The Villages continues to grow

The villages may be near their targeted build-out of 100,000 residents, but Sumter and Marion County, the areas surrounding the Villages, are also continuing to grow. Satellite communities have been emerging on the outskirts of the development. These communities are not being built for senior residents but rather for professionals whose services are highly coveted by the Villages’ residents; health care and finance are the main two services in high demand. Bartow McDonald IV believes the Villages functions as an economic catalyst that is unprecedented with the exception of Disney World. McDonald IV said, “In the case of The Villages, they have all three of those (key drivers). You have significant density, large disposable income and it’s really easy to come and go.” 

The development will be enhancing its entertainment capabilities with the addition of the Sharon Performing Arts center, which will seat more than 1,000 people. Patti Lupone, a Broadway star, is set to perform for a sellout crowd on April 30th. Also, the Census Bureau estimates the Villages surpassed 100,000 residents in 2012 and will reach 114,350 in July 2014, making it the fastest growing metropolitan area in the U.S. However, officials from the Village did not respond to this report. Sean Snaith, the director of economic competitiveness at UCF, stated that the Villages were not hit as hard by the economic downturn compared to the rest of Florida. He believes the low cost of living and laid-back lifestyle are two main reasons senior residents are migrating to the Villages from the coastal areas. 

Steady growth over the years has prompted Villages officials to look for expansions. Sumter County appears to obtain the most potential for development. An area of 1,200 acres, containing mostly undeveloped land, lies on the outskirt of the villages. More importantly, 400 of those acres are owned by the Villages or companies that have ownership in the community. New developments or family communities have begun construction. Snaith said he would not be surprised to see the Villages expand by increasing their boundaries in addition to the development of more satellite communities. He added, “I think we’re really just on the cusp of (the) baby boom generation as far as retirements are concerned,” Many of the baby boomers will migrate to the Villages for their retirements.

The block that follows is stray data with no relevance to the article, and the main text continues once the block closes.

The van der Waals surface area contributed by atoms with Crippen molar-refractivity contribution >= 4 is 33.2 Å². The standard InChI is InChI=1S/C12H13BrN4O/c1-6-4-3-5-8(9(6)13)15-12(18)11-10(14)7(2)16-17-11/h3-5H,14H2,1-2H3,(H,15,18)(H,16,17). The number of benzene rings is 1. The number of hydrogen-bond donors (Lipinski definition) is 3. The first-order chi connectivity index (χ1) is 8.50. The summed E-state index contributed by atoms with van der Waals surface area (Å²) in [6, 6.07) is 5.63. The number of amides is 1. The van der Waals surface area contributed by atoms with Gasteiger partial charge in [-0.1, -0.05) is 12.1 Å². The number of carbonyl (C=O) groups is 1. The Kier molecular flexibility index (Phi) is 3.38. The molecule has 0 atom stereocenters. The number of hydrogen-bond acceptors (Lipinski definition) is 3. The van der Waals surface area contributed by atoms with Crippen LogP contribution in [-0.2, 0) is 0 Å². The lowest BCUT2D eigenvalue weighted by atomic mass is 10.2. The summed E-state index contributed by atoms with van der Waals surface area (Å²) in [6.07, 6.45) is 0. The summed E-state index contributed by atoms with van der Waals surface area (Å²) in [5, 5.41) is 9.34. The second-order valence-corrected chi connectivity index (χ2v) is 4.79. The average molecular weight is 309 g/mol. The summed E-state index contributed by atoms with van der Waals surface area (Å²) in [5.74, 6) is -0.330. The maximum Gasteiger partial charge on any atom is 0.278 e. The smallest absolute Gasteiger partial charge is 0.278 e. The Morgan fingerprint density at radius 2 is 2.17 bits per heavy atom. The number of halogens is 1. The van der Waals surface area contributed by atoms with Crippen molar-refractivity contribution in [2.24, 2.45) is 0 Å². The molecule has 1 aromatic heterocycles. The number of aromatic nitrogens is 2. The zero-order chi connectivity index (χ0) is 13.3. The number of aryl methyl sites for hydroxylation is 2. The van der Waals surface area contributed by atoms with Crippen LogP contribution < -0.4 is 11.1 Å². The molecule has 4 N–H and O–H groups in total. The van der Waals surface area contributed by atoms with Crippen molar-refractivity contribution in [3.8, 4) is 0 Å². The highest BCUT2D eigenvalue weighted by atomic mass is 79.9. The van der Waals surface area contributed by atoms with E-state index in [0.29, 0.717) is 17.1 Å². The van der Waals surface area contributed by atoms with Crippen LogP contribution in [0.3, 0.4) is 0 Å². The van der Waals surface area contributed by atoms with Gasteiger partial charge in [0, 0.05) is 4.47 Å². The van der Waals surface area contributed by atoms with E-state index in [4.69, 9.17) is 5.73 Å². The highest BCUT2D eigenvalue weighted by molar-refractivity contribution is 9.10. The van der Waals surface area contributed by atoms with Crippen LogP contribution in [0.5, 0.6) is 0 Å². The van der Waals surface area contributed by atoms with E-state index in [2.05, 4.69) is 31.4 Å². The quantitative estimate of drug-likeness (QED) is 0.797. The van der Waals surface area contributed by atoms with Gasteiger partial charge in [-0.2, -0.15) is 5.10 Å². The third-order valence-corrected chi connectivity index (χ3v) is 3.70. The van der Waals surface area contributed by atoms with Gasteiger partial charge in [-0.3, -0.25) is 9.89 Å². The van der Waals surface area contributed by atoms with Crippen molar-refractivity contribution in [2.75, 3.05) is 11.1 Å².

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Virginia MacKoul

Virginia is a graduate from the University of Florida's College of Design Construction and Planning with a degree in Sustainability and the Built Environment, and a minor in Urban Regional Planning. Virginia joined the Front Street team in 2011, as an intern. Upon graduation, Virginia joined the Front Street team full-time as the Director of Client Services. Ms. MacKoul’s addition furthers Front Street’s continued growth and expansion within Gainesville and other North Central Florida markets. She was promoted to Director of Marketing in 2014 and now manages the firm’s team of interns and oversees all marketing and branding activity. Virginia was born in Boston and moved to Lee County, Florida in 1997. Virginia graduated her high school's International Baccalaureate program and started at the University of Florida with a focus on Architecture. Virginia shares Front Street's passion of giving back to the community and those in need. Virginia's hobbies include photography, cooking, football, movies, music, and spending time with her dog, Brinkley.

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